Friday, October 7, 2011

A New RNA Biomarker for Huntington’s Disease: Going Beyond Nerve Pathology (bis)

In the early online issue of the Proceedings of the National Academy of Sciences of October 3rd (link), Hu and colleagues reports on a new biomarker of disease activity for Huntington’s disease (HD) based on the differential expression level of the transcript for H2AFY gene in peripheral blood mononuclear cells (PBMC).  HD is an autosomal recessive genetic disorder in which nerve cells in certain parts of the brain waste away, or degenerate.

Similarly to the recent work on ALS biomarkers published in PLoS One this month (see earlier post: New Potential ALS Multiprotein Biomarker: Going Beyond Nerve Pathology), Hu et al. hypothesized that the key pathobiology affecting neurons in HD would be detectable in other cell types than neurons.  Indeed, the huntingtin protein, which has been shown to be at the center of HD pathobiology, is expressed in most tissues, including PBMC.

Using a standard transcriptomics approach, the authors surveyed the entire genome for differential RNA expression between the PBMC of HD patients, healthy controls, and other neurological disorders (Parkinson’s disease, Alzheimer’s disease, corticobasal degeneration, essential tremor, progressive supranuclear palsy, and multiple system atrophy).  Using stringent statistical criteria and pathobiological knowledge, the team selected the transcriptional modulator H2A histone family member Y (H2AFY) as the most relevant biomarker for HD.  This initial discovery was confirmed by two independent studies.  First, a cross-sectional case controlled study of an additional 36 HD patients, 9 carriers of the HD mutation with no clinical symptoms (the HD mutation has 100% penetrance and therefore all carriers will eventually develop the disease), 50 healthy controls, and one individual with spinocerebellar ataxia.  Second, a longitudinal case-control study where 25 HD patients and 21 healthy controls were followed for at least 2 years (37 subjects were followed for 3 years).

In order to link the transcriptional difference observed in PBMC of HD patients to the pathobiology of the disease, the authors analyzed the expression of the H2AFY-encoded protein MacroH2A1 in the frontal cortex of postmortem brains obtained from 12 HD patients.  While the expression of MacroH2A1 was clearly elevated in the brain of patients with grade 2 or 3 disease, this trend was not maintained in grade 4 patients.  This was most likely due to the fact that MacroH2A1 is expressed at high level in neurons and that this stage of the disease is characterized by a substantial loss of these cells.  Finally, the authors assessed the translational value of the H2AFY / MacroH2A1 biomarker in a mouse model of HD (knock-in of exon 1 fragment of the human huntingtin gene).  There again, the progression of the disease was associated with an elevation of the MacroH2A1 protein in relevant brain substructures and treatment with the experimental HDAC inhibitor sodium phenylbutyrate resulted in a decrease in the biomarker signal.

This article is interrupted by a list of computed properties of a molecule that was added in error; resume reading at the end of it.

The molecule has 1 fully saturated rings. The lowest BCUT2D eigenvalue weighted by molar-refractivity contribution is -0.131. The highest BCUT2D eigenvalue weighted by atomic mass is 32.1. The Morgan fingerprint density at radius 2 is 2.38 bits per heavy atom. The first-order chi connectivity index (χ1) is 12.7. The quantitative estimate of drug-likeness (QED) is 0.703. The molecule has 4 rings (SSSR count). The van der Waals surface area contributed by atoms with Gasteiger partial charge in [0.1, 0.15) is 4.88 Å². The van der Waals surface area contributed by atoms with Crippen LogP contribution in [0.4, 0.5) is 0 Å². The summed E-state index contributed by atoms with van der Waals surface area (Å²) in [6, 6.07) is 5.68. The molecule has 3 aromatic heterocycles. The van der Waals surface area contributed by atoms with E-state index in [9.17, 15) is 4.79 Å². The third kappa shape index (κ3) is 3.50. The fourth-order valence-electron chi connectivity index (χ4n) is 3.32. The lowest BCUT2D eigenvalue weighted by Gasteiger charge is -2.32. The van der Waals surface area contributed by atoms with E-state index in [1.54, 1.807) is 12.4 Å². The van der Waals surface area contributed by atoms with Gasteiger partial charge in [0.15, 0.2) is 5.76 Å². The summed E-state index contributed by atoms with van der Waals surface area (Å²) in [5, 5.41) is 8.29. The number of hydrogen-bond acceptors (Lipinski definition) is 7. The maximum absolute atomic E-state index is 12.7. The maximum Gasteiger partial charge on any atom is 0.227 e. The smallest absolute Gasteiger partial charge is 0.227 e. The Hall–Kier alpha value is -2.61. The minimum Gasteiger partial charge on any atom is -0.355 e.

Altogether, if these observations are further confirmed, the availability of a disease progression and a disease modification biomarker for HD should constitute a major advance in the field.  Indeed, the development of drugs for the treatment of HD has been hampered by the lack of sensitivity and precision of standard clinical end points.  Similarly to other neurodegenerative diseases such Alzheimer’s and Parkinson’s disease, clinical progression in HD is slow, erratic, and relatively unpredictable at the individual level.

Beyond the direct impact of this work, the approach used by Hu and colleagues seems to signal a new trend in biomarker research: instead of limiting the scope of biomarker research to the specific anatomical compartment primarily affected by the disease, which in the case of the central nervous system is essentially inaccessible, the field may significantly benefit from considering accessible peripheral tissues which may display secondary pathobiology similar to that affecting the primary tissues.  Indeed, a similar approach was used by Nardo and colleagues to identify a potential new protein biomarker for Amyotrophic Lateral Sclerosis (PloS One October 5th; see earlier post: New Potential ALS Multiprotein Biomarker: Going Beyond Nerve Pathology)

Thierry Sornasse for Integrated Biomarker Strategy

1 comment:

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